Cairn Making – A Meditative Activity That Can Bring You Closer to the Earth and Your Community

Cairn building can be a surprisingly meditative practice that brings you closer to your community and the earth. It’s a great way for you to get your mind off of the everyday and focus more on balance and permanence.

Cairns have been used by many cultures throughout history for a variety of purposes. They could have been built to mark a path, indicate a food supply, or warn of danger. Cairns are also used as burial sites by Native Americans in North America. This practice is known as inukshuk.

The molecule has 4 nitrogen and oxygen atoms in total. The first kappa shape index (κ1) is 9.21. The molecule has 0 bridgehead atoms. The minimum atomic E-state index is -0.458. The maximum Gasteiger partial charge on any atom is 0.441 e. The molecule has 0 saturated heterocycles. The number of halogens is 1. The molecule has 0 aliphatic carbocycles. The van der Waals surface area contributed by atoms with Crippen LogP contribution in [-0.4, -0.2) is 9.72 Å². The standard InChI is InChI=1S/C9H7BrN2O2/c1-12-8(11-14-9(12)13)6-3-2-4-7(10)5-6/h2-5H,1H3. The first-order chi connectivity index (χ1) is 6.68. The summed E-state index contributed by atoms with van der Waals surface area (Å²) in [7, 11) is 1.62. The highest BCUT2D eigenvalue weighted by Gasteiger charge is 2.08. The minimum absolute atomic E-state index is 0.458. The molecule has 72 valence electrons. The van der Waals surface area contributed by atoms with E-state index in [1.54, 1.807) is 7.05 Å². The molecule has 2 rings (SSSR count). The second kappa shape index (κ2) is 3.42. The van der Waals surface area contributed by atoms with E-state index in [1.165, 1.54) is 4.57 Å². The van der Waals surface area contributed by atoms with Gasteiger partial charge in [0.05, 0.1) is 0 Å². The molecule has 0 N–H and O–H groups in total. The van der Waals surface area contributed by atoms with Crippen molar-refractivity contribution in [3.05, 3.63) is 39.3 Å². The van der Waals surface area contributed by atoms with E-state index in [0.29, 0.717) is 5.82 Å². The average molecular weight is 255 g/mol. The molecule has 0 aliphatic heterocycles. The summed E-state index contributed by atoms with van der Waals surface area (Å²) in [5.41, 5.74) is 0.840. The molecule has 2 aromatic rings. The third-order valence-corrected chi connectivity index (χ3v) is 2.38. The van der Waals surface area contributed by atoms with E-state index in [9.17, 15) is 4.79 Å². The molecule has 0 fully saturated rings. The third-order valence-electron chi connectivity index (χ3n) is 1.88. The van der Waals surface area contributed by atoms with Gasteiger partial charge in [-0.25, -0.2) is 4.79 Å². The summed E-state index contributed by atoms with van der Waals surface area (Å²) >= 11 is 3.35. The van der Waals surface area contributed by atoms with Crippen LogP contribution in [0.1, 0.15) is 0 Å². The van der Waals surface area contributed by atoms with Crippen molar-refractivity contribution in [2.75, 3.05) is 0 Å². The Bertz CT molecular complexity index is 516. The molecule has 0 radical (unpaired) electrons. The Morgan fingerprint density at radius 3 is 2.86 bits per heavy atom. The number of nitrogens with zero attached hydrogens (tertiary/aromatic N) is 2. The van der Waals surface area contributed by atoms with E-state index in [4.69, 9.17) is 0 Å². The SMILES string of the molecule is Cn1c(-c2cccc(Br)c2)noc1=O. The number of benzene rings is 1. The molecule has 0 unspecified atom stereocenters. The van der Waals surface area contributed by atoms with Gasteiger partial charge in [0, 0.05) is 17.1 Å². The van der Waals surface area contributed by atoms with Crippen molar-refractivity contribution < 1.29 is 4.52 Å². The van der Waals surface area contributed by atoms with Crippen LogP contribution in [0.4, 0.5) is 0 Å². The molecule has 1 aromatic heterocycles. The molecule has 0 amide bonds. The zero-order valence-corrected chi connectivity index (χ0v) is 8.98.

The word cairn comes from a Gaelic term that means “heap of stones.” They are usually built in the form of a hill of rock. They range in size from small rock sculptures to large man-made hills of stone, some of which are comparable to kistvaens and dolmens but built of stone rather than ephemeral earthworks.

Hikers, in particular, have a long and varied use for cairns. Cairns can be used by hikers to return to the trailhead at the end of a long day of hiking or to help them find their way in remote wilderness areas.

A well-placed, properly-marked cairn may save lives by guiding a group of lost hikers. Some people, however, argue that cairns don’t belong in nature and violate the Leave No Trace principle.